For further guidance, I refer to Derrick Bell’s theory about the status quo to explain why this underlying motive might be so.  As a corollary to Bell’s well-regarded interest convergency theory, he espoused that even where an effective remedy exists for a marginalized group, that remedy will be abrogated at the point that those in power fear the remedial remedy is threatening the superior societal identity of the status quo.  In the context of political marginalization of African-Americans, Bell called this “racial sacrifice.”  But I also view his theory’s instrumentality applicable to other marginalized groups.  In Dunn v. Ray, the subordination of Ray’s religious liberties could be sacrificial in Bell’s terms as well. 

The Judeo-Christian backgrounds of the majority Justices in Dunn v. Ray are uncontroverted, as well as their conservative dispositions.  In addition, the Judeo-Christian identity is well within the status quo of the American mainstream society and has influenced action on headline-grabbing controversial social issues such as women’s health and sexuality all the way to more subtle conventions such as the national holiday calendar. 

By contrast, there is no doubt that the Muslim faith has engendered much disregard and misunderstanding, especially since September 11th and the war on terror.  Some of the negative responses have become racialized and ensconced within the rhetoric against those of Middle-Eastern descent.  In addition, the politics of race—especially the relations between white and African-American groups—have not fared well in recent years.  All of these combined tensions could have resonated and then fallen upon the shoulders of Ray in his request to the prison for an imam.  Ray was, by all accounts, a black Muslim who had been convicted of a 1995 homicide of a Selma, Alabama girl, Tiffany Harville.  His request for an imam, rather than a Christian chaplain could have triggered a discriminatory response from Alabama prison officials that was independently echoed by the Court’s majority because it would not have led to affirming the freedom to engage in Christian practice, but rather a minority religion.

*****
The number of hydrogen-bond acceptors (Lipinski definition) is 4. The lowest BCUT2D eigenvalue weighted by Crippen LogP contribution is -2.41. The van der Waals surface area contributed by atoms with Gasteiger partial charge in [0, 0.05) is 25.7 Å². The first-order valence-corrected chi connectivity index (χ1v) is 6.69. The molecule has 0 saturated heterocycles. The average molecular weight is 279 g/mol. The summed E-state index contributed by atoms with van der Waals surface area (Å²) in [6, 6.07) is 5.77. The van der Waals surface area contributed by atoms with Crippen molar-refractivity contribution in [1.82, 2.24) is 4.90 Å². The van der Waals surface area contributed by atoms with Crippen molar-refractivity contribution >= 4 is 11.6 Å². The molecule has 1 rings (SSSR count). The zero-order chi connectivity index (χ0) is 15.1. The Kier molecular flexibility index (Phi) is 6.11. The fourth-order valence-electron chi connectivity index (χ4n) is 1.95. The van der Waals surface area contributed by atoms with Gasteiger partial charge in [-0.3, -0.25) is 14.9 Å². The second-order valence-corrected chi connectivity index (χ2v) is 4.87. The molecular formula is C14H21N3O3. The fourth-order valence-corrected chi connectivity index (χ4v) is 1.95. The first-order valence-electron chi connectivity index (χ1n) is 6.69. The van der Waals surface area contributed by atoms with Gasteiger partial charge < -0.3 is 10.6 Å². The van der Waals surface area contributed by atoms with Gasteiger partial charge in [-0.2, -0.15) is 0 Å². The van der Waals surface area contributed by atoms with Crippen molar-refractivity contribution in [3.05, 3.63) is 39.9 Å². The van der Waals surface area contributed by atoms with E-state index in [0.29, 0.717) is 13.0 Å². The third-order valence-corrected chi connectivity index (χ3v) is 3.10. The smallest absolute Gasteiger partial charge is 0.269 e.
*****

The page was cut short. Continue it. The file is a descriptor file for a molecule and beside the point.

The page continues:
Status quo bias may not be coming from the Supreme Court bench in the expressed case sentiments of the Justices.  It might, however, explain the use of procedure to summarily dispose of Ray’s case, even when Ray had some constitutional remedial measures, as the Eleventh Circuit had recognized.  Ray might have been substantively entitled to his religious practices, but legal procedures were strictly enforced against him to effectuate that practice.  Ultimately, it results in a double-standard brought to us through plausible deniability that Justice Thomas espoused that Ray’s imam request simply could not be obliged because the timing of the request did not adhere to procedure.  As Justice Kagan revealed in her dissent, it was quite possible the context of Ray’s request had certain injustices that would have made a prompt request impossible. 

Herein lies the speciousness.  The substantive case was strong on Ray’s side but the Court’s procedural justification to deny his request was weak.  The decision to lift the stay prioritizes the Christian faith over other faiths in Ray’s case, despite our constitutional standards of religious neutrality.  Could the resort to procedure be just a cover?  After all, is it the old lawyer’s strategy to resort to procedure if the substance of a case’s merits is not going to produce a win.  (See the late John Dingell’s famous quote: “If you let me write the procedure, and I let you write the substance, I’ll screw you every time.”).  Constitutionally, Ray might have been entitled to having an imam at his execution just as much as another inmate would have been entitled to a chaplain in similar circumstances, but because the Muslim faith is being invoked here, it isn’t treated as urgently as the Christian faith might be.  The Court, under the guise of procedure and plausible deniability, summarily defeats Ray’s claim.  Was the Court’s majority threatened by the idea that giving parity to the Muslim faith in Ray’s instance seemed somehow threatening to the religious liberties given to Christian practices?  Under Bell’s thesis, could we deem this a moment of Muslim and racial sacrifice?